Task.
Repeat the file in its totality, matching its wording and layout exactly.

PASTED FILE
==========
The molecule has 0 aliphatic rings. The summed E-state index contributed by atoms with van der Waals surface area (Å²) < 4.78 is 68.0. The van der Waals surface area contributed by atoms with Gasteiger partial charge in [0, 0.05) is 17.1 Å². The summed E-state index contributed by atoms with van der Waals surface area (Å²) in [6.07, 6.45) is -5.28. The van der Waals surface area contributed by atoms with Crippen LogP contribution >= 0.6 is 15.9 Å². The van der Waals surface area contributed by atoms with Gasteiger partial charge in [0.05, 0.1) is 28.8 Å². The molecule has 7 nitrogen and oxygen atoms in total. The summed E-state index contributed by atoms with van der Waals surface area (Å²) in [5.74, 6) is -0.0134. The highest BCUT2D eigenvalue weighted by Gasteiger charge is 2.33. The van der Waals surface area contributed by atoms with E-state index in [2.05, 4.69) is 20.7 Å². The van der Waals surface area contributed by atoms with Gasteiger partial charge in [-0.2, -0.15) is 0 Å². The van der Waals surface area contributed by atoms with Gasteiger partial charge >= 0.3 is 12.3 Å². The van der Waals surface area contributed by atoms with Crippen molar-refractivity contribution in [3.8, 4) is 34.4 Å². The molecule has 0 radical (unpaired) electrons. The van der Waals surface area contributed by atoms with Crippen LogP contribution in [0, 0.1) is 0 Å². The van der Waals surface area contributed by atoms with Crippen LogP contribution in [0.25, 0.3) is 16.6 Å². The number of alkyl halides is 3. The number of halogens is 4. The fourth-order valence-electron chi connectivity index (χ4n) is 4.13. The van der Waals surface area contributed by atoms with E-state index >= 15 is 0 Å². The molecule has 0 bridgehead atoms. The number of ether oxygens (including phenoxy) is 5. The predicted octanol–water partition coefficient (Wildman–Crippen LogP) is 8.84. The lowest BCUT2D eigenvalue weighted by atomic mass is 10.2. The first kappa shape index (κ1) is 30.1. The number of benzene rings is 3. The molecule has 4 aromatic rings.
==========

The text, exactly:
The molecule has 0 aliphatic rings. The summed E-state index contributed by atoms with van der Waals surface area (Å²) < 4.78 is 68.0. The van der Waals surface area contributed by atoms with Gasteiger partial charge in [0, 0.05) is 17.1 Å². The summed E-state index contributed by atoms with van der Waals surface area (Å²) in [6.07, 6.45) is -5.28. The van der Waals surface area contributed by atoms with Crippen LogP contribution >= 0.6 is 15.9 Å². The van der Waals surface area contributed by atoms with Gasteiger partial charge in [0.05, 0.1) is 28.8 Å². The molecule has 7 nitrogen and oxygen atoms in total. The summed E-state index contributed by atoms with van der Waals surface area (Å²) in [5.74, 6) is -0.0134. The highest BCUT2D eigenvalue weighted by Gasteiger charge is 2.33. The van der Waals surface area contributed by atoms with E-state index in [2.05, 4.69) is 20.7 Å². The van der Waals surface area contributed by atoms with Gasteiger partial charge in [-0.2, -0.15) is 0 Å². The van der Waals surface area contributed by atoms with Gasteiger partial charge >= 0.3 is 12.3 Å². The van der Waals surface area contributed by atoms with Crippen molar-refractivity contribution in [3.8, 4) is 34.4 Å². The molecule has 0 radical (unpaired) electrons. The van der Waals surface area contributed by atoms with Crippen LogP contribution in [0, 0.1) is 0 Å². The van der Waals surface area contributed by atoms with Crippen LogP contribution in [0.25, 0.3) is 16.6 Å². The number of alkyl halides is 3. The number of halogens is 4. The fourth-order valence-electron chi connectivity index (χ4n) is 4.13. The van der Waals surface area contributed by atoms with E-state index >= 15 is 0 Å². The molecule has 0 bridgehead atoms. The number of ether oxygens (including phenoxy) is 5. The predicted octanol–water partition coefficient (Wildman–Crippen LogP) is 8.84. The lowest BCUT2D eigenvalue weighted by atomic mass is 10.2. The first kappa shape index (κ1) is 30.1. The number of benzene rings is 3. The molecule has 4 aromatic rings.